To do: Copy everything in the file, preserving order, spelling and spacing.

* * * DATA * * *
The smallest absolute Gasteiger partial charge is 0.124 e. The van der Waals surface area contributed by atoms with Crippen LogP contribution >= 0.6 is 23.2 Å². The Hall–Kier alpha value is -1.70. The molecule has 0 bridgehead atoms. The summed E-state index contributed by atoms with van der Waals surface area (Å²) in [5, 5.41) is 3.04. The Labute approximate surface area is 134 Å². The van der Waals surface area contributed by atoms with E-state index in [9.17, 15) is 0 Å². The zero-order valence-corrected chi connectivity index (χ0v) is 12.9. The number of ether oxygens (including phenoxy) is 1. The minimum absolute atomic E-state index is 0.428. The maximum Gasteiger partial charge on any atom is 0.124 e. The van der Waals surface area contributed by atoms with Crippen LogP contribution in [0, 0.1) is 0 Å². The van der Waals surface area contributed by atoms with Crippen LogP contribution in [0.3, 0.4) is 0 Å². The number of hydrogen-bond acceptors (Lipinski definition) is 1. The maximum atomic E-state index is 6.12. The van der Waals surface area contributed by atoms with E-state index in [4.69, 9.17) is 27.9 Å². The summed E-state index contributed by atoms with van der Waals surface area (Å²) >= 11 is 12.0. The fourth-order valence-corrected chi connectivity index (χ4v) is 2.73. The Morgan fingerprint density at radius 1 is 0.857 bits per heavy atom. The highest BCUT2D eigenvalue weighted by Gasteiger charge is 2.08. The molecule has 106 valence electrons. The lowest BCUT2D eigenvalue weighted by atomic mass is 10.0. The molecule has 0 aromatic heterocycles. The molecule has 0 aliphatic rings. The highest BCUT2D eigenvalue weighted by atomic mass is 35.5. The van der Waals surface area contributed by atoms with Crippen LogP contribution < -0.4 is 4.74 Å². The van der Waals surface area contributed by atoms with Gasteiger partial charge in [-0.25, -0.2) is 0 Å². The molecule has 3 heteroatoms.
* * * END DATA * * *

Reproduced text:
The smallest absolute Gasteiger partial charge is 0.124 e. The van der Waals surface area contributed by atoms with Crippen LogP contribution >= 0.6 is 23.2 Å². The Hall–Kier alpha value is -1.70. The molecule has 0 bridgehead atoms. The summed E-state index contributed by atoms with van der Waals surface area (Å²) in [5, 5.41) is 3.04. The Labute approximate surface area is 134 Å². The van der Waals surface area contributed by atoms with E-state index in [9.17, 15) is 0 Å². The zero-order valence-corrected chi connectivity index (χ0v) is 12.9. The number of ether oxygens (including phenoxy) is 1. The minimum absolute atomic E-state index is 0.428. The maximum Gasteiger partial charge on any atom is 0.124 e. The van der Waals surface area contributed by atoms with Crippen LogP contribution in [0, 0.1) is 0 Å². The van der Waals surface area contributed by atoms with Crippen LogP contribution in [0.3, 0.4) is 0 Å². The number of hydrogen-bond acceptors (Lipinski definition) is 1. The maximum atomic E-state index is 6.12. The van der Waals surface area contributed by atoms with E-state index in [4.69, 9.17) is 27.9 Å². The summed E-state index contributed by atoms with van der Waals surface area (Å²) >= 11 is 12.0. The fourth-order valence-corrected chi connectivity index (χ4v) is 2.73. The Morgan fingerprint density at radius 1 is 0.857 bits per heavy atom. The highest BCUT2D eigenvalue weighted by Gasteiger charge is 2.08. The molecule has 106 valence electrons. The lowest BCUT2D eigenvalue weighted by atomic mass is 10.0. The molecule has 0 aromatic heterocycles. The molecule has 0 aliphatic rings. The highest BCUT2D eigenvalue weighted by atomic mass is 35.5. The van der Waals surface area contributed by atoms with Crippen LogP contribution < -0.4 is 4.74 Å². The van der Waals surface area contributed by atoms with Gasteiger partial charge in [-0.25, -0.2) is 0 Å². The molecule has 3 heteroatoms.